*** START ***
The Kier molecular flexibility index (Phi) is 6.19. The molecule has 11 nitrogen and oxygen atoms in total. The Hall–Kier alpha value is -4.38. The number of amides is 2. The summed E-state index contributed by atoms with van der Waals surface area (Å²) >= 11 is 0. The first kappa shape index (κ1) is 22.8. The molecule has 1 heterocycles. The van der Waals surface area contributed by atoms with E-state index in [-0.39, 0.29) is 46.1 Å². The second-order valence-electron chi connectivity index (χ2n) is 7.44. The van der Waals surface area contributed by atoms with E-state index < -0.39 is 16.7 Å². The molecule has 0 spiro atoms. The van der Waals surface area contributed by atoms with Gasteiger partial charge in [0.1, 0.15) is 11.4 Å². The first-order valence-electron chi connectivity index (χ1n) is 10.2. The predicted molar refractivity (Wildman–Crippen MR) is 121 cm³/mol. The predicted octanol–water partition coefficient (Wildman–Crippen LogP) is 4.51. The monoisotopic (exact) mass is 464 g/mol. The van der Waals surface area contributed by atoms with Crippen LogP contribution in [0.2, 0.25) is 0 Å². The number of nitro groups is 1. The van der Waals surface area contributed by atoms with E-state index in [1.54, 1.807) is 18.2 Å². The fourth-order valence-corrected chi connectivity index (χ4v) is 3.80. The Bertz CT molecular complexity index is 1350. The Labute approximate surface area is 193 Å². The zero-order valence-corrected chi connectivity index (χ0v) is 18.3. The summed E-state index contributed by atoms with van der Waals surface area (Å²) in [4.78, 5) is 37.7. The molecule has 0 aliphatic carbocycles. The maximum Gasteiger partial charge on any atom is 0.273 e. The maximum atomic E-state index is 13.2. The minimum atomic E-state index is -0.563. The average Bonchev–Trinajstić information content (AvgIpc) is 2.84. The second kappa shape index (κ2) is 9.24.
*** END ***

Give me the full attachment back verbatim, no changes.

The Kier molecular flexibility index (Phi) is 6.19. The molecule has 11 nitrogen and oxygen atoms in total. The Hall–Kier alpha value is -4.38. The number of amides is 2. The summed E-state index contributed by atoms with van der Waals surface area (Å²) >= 11 is 0. The first kappa shape index (κ1) is 22.8. The molecule has 1 heterocycles. The van der Waals surface area contributed by atoms with E-state index in [-0.39, 0.29) is 46.1 Å². The second-order valence-electron chi connectivity index (χ2n) is 7.44. The van der Waals surface area contributed by atoms with E-state index < -0.39 is 16.7 Å². The molecule has 0 spiro atoms. The van der Waals surface area contributed by atoms with Gasteiger partial charge in [0.1, 0.15) is 11.4 Å². The first-order valence-electron chi connectivity index (χ1n) is 10.2. The predicted molar refractivity (Wildman–Crippen MR) is 121 cm³/mol. The predicted octanol–water partition coefficient (Wildman–Crippen LogP) is 4.51. The monoisotopic (exact) mass is 464 g/mol. The van der Waals surface area contributed by atoms with Crippen LogP contribution in [0.2, 0.25) is 0 Å². The number of nitro groups is 1. The van der Waals surface area contributed by atoms with E-state index in [1.54, 1.807) is 18.2 Å². The fourth-order valence-corrected chi connectivity index (χ4v) is 3.80. The Bertz CT molecular complexity index is 1350. The Labute approximate surface area is 193 Å². The zero-order valence-corrected chi connectivity index (χ0v) is 18.3. The summed E-state index contributed by atoms with van der Waals surface area (Å²) in [4.78, 5) is 37.7. The molecule has 0 aliphatic carbocycles. The maximum Gasteiger partial charge on any atom is 0.273 e. The maximum atomic E-state index is 13.2. The minimum atomic E-state index is -0.563. The average Bonchev–Trinajstić information content (AvgIpc) is 2.84. The second kappa shape index (κ2) is 9.24.